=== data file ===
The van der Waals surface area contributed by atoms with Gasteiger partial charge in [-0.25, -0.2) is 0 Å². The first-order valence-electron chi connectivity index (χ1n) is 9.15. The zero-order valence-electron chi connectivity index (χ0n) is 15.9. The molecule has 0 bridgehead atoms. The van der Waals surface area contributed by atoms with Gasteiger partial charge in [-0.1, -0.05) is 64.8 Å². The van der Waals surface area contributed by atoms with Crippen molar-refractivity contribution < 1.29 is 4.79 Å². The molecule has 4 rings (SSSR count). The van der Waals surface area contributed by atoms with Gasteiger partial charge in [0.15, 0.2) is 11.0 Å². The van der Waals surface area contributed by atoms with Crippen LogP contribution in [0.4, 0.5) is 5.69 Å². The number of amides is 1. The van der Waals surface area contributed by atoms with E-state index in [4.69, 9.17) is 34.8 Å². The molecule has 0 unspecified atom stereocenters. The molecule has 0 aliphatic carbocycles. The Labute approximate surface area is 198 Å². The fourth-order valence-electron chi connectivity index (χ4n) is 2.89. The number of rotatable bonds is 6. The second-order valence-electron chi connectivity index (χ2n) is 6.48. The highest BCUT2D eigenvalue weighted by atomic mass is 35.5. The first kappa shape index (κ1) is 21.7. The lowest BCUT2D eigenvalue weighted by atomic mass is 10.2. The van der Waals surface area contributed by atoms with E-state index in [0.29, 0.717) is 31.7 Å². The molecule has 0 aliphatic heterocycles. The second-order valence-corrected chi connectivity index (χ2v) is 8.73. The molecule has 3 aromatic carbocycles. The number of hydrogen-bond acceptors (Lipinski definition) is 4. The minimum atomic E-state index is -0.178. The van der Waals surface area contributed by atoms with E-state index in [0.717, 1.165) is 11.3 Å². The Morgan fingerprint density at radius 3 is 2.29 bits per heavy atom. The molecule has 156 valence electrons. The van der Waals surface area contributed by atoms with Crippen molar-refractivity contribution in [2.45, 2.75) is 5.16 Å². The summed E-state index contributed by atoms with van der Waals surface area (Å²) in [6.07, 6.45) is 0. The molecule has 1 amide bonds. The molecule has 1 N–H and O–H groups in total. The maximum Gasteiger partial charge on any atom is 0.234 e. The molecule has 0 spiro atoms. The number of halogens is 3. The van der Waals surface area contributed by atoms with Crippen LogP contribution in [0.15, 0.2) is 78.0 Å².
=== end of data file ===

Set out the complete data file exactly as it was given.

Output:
The van der Waals surface area contributed by atoms with Gasteiger partial charge in [-0.25, -0.2) is 0 Å². The first-order valence-electron chi connectivity index (χ1n) is 9.15. The zero-order valence-electron chi connectivity index (χ0n) is 15.9. The molecule has 0 bridgehead atoms. The van der Waals surface area contributed by atoms with Gasteiger partial charge in [-0.1, -0.05) is 64.8 Å². The van der Waals surface area contributed by atoms with Crippen molar-refractivity contribution < 1.29 is 4.79 Å². The molecule has 4 rings (SSSR count). The van der Waals surface area contributed by atoms with Gasteiger partial charge in [0.15, 0.2) is 11.0 Å². The van der Waals surface area contributed by atoms with Crippen LogP contribution in [0.4, 0.5) is 5.69 Å². The number of amides is 1. The van der Waals surface area contributed by atoms with E-state index in [4.69, 9.17) is 34.8 Å². The molecule has 0 unspecified atom stereocenters. The molecule has 0 aliphatic carbocycles. The Labute approximate surface area is 198 Å². The fourth-order valence-electron chi connectivity index (χ4n) is 2.89. The number of rotatable bonds is 6. The second-order valence-electron chi connectivity index (χ2n) is 6.48. The highest BCUT2D eigenvalue weighted by atomic mass is 35.5. The first kappa shape index (κ1) is 21.7. The lowest BCUT2D eigenvalue weighted by atomic mass is 10.2. The van der Waals surface area contributed by atoms with E-state index in [0.29, 0.717) is 31.7 Å². The molecule has 0 aliphatic heterocycles. The second-order valence-corrected chi connectivity index (χ2v) is 8.73. The molecule has 3 aromatic carbocycles. The number of hydrogen-bond acceptors (Lipinski definition) is 4. The minimum atomic E-state index is -0.178. The van der Waals surface area contributed by atoms with E-state index in [0.717, 1.165) is 11.3 Å². The Morgan fingerprint density at radius 3 is 2.29 bits per heavy atom. The molecule has 156 valence electrons. The van der Waals surface area contributed by atoms with Crippen molar-refractivity contribution in [2.45, 2.75) is 5.16 Å². The summed E-state index contributed by atoms with van der Waals surface area (Å²) in [6.07, 6.45) is 0. The molecule has 1 amide bonds. The molecule has 1 N–H and O–H groups in total. The maximum Gasteiger partial charge on any atom is 0.234 e. The molecule has 0 spiro atoms. The number of halogens is 3. The van der Waals surface area contributed by atoms with Crippen LogP contribution in [0.15, 0.2) is 78.0 Å².